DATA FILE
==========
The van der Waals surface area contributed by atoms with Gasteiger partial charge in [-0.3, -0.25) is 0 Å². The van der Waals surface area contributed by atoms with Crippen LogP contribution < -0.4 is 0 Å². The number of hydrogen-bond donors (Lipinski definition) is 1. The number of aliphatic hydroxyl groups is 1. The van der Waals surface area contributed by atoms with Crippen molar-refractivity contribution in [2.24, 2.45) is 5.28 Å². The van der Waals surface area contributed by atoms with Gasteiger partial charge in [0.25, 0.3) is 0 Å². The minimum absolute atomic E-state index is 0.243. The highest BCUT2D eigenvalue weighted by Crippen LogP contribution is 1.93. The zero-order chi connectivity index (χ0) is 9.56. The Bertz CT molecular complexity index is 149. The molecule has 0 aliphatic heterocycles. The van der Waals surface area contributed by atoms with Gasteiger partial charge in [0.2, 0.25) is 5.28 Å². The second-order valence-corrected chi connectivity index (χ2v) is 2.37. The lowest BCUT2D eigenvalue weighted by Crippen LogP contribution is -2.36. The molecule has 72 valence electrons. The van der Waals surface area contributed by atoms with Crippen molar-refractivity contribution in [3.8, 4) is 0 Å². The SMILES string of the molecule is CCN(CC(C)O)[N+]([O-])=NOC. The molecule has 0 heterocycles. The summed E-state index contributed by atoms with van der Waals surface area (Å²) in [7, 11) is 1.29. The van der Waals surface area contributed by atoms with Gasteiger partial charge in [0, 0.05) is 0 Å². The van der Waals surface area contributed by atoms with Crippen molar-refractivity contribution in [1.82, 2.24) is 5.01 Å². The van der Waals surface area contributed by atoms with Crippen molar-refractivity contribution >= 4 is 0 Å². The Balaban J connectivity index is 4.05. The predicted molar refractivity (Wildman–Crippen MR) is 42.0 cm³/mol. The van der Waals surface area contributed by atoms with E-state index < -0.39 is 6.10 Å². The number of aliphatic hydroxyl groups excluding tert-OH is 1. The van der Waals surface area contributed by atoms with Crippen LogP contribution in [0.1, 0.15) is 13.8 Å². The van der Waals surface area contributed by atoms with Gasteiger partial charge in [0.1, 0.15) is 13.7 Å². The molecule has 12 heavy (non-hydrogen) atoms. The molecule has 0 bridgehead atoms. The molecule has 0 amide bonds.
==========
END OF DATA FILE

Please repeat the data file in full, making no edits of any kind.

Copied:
The van der Waals surface area contributed by atoms with Gasteiger partial charge in [-0.3, -0.25) is 0 Å². The van der Waals surface area contributed by atoms with Crippen LogP contribution < -0.4 is 0 Å². The number of hydrogen-bond donors (Lipinski definition) is 1. The number of aliphatic hydroxyl groups is 1. The van der Waals surface area contributed by atoms with Crippen molar-refractivity contribution in [2.24, 2.45) is 5.28 Å². The van der Waals surface area contributed by atoms with Gasteiger partial charge in [0.25, 0.3) is 0 Å². The minimum absolute atomic E-state index is 0.243. The highest BCUT2D eigenvalue weighted by Crippen LogP contribution is 1.93. The zero-order chi connectivity index (χ0) is 9.56. The Bertz CT molecular complexity index is 149. The molecule has 0 aliphatic heterocycles. The van der Waals surface area contributed by atoms with Gasteiger partial charge in [0.2, 0.25) is 5.28 Å². The second-order valence-corrected chi connectivity index (χ2v) is 2.37. The lowest BCUT2D eigenvalue weighted by Crippen LogP contribution is -2.36. The molecule has 72 valence electrons. The van der Waals surface area contributed by atoms with Crippen molar-refractivity contribution in [3.8, 4) is 0 Å². The SMILES string of the molecule is CCN(CC(C)O)[N+]([O-])=NOC. The molecule has 0 heterocycles. The summed E-state index contributed by atoms with van der Waals surface area (Å²) in [7, 11) is 1.29. The van der Waals surface area contributed by atoms with Gasteiger partial charge in [0, 0.05) is 0 Å². The van der Waals surface area contributed by atoms with Crippen molar-refractivity contribution in [1.82, 2.24) is 5.01 Å². The van der Waals surface area contributed by atoms with Crippen molar-refractivity contribution >= 4 is 0 Å². The Balaban J connectivity index is 4.05. The predicted molar refractivity (Wildman–Crippen MR) is 42.0 cm³/mol. The van der Waals surface area contributed by atoms with E-state index < -0.39 is 6.10 Å². The number of aliphatic hydroxyl groups excluding tert-OH is 1. The van der Waals surface area contributed by atoms with Crippen LogP contribution in [0.1, 0.15) is 13.8 Å². The van der Waals surface area contributed by atoms with Gasteiger partial charge in [0.1, 0.15) is 13.7 Å². The molecule has 12 heavy (non-hydrogen) atoms. The molecule has 0 bridgehead atoms. The molecule has 0 amide bonds.